Learn how to apply Physical Sky illumination and background.
- [Instructor] The Max 2A Arnold plug-in does support the 3DS max sun positioner and physical sky for simulating daylight. Arnold also provides a native physical sky environment that I actually prefer because its colors are more neutral. Let's create an Arnold physical sky environment, let's check in on our exposure under rendering, exposure control. I have it set to a realistic value for a mid-afternoon in bright daylight.
That exposure value is 13. With the camera exposure set to a plausible real-world value, I can adjust the intensity of the physical sky to achieve a realistic daylight effect. Let's add the environment map. In a common parameters, click the environment map button. In the material map browser, we want to open up the Arnold section. So close the general section for the maps. Open up Arnold. Environment. And double-click physical sky.
And now that's been applied, let's see what it looks like. Do an active shade render of the physical camera. We get a nearly black screen, so let's edit the parameters of the physical sky. Open up the material editor. And drag the environment map from the environment and effects dialogue over into the slate material editor. Choose instance. Double-click the node to load its parameters and rename it. We'll call it physical sky Arnold.
Let's get our active shade window visible. Select that. And increase the intensity of the physical sky. Set that to a value of 200. And that looks like about the right exposure, but of course you could adjust this up or down. All right, 200 looks good. Most importantly, the coordinate system for the physical sky needs to be set. We have X, Y and Z axis. And depending upon the version of 3DS Max you're running, these may not be set up to the correct defaults.
We want the X axis to be one in the X field here, in the upper left corner. So set that to one. The middle one here, under X axis, set to zero. Then for the Y axis below it, it's set to the default currently on my system. Zero, zero and one. And finally the Z axis, we want that to be in the first field a value of zero. In the second field a value of one.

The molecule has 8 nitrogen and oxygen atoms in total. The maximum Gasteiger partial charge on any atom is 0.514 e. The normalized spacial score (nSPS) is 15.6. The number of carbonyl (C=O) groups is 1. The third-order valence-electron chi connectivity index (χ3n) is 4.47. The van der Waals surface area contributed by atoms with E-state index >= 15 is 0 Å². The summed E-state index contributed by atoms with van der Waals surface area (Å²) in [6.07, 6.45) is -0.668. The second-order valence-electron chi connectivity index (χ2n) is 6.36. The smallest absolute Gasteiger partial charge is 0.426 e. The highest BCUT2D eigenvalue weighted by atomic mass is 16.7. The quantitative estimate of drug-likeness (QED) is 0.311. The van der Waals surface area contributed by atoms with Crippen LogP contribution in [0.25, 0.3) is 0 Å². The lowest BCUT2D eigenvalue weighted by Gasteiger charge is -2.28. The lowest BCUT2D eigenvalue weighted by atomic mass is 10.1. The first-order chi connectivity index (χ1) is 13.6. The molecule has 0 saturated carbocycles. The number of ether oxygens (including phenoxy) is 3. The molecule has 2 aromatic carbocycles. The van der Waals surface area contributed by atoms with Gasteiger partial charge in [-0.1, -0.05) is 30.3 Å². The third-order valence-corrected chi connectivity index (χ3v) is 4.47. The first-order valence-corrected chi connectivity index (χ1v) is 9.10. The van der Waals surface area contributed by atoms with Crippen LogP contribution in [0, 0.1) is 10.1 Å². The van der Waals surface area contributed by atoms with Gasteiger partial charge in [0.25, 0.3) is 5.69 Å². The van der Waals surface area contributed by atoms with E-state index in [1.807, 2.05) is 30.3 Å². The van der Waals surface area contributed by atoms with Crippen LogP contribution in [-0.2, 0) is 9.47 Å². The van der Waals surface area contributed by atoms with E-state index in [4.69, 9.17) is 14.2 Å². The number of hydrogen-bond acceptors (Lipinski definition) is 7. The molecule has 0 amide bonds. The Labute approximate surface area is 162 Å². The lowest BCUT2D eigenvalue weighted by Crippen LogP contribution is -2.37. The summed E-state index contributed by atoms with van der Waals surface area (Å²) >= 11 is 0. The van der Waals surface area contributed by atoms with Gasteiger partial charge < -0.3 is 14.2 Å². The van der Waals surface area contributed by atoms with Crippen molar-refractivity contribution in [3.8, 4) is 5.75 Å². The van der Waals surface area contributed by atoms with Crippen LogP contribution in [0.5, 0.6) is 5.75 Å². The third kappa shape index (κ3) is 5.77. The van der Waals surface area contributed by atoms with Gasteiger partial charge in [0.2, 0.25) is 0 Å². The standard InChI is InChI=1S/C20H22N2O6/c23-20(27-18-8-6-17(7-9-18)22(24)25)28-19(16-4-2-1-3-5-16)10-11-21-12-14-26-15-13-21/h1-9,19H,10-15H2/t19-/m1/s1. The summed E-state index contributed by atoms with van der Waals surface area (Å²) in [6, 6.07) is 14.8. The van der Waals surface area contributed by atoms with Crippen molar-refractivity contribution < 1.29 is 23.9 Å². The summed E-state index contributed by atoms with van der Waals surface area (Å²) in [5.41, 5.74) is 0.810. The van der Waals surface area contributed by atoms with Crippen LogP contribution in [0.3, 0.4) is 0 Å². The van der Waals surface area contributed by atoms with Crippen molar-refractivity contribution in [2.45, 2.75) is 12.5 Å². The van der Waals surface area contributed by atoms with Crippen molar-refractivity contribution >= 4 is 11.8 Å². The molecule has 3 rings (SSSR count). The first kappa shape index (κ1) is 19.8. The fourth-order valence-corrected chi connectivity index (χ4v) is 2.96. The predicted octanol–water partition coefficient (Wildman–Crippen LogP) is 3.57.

And the third field a value of zero. Once again, X axis should read one, zero, zero. Y axis, zero, zero, one. And Z axis zero, one, zero. And our sun is showing up in the active shade rendering. We can control the position of the sun in the sky using the azimuth and elevation. The elevation I'll leave at 45 degrees. Let's drag the spinner for the azimuth. I want that to be around 215, so I'll type that in.
Type in 215 and press enter. And now the sun is positioned to roughly align with the image-based lighting solution we saw in a previous movie. We've got the sun size here. Bring that up. If we crank it way up to, like 100, then we can see that it's taking up part of the sky there. Let's set the sun size to four. Below that we have the ground albedo. That's the brightness of the light bouncing off of the ground.
We can increase that brightness a little bit. Click on the color swatch. And drag the value up. Bring it up all the way to one, and we see we're adding quite a lot of light. Let's set the value to 0.5. We can close the color selector. The ground albedo only gives global illumination into the scene. The ground itself doesn't render. Below that is turbidity, which is the amount of haze. Let's increase that up. Drag that up to a value of 10 or so, and we get a lot of haze.
A good value for this shot would be about 2.5. If you want to tint the color of the sun in the sky, you can do that with these color swatches here. But I'm going to leave them at their default of white. That's how to use the Arnold physical sky environment to simulate daylight with a sun and sky.
- Arnold rendering concepts
- Arnold lights such as quad, spot, and distant
- Modifying Arnold object properties
- Filtering light with the gobo filter modifier
- Image-based lighting with Skydome
- Daylight simulation with Physical Sky
- Arnold Standard Surface material parameters
- Diffuse, opacity, and bump mapping
- Rendering refractions with Transmission
- Building an Arnold shading network
- Test rendering with utility map
- Mesh subdivision and displacement at render time
- Atmospheric perspective with scene environment fog
- Rendering a spherical environment with VR Camera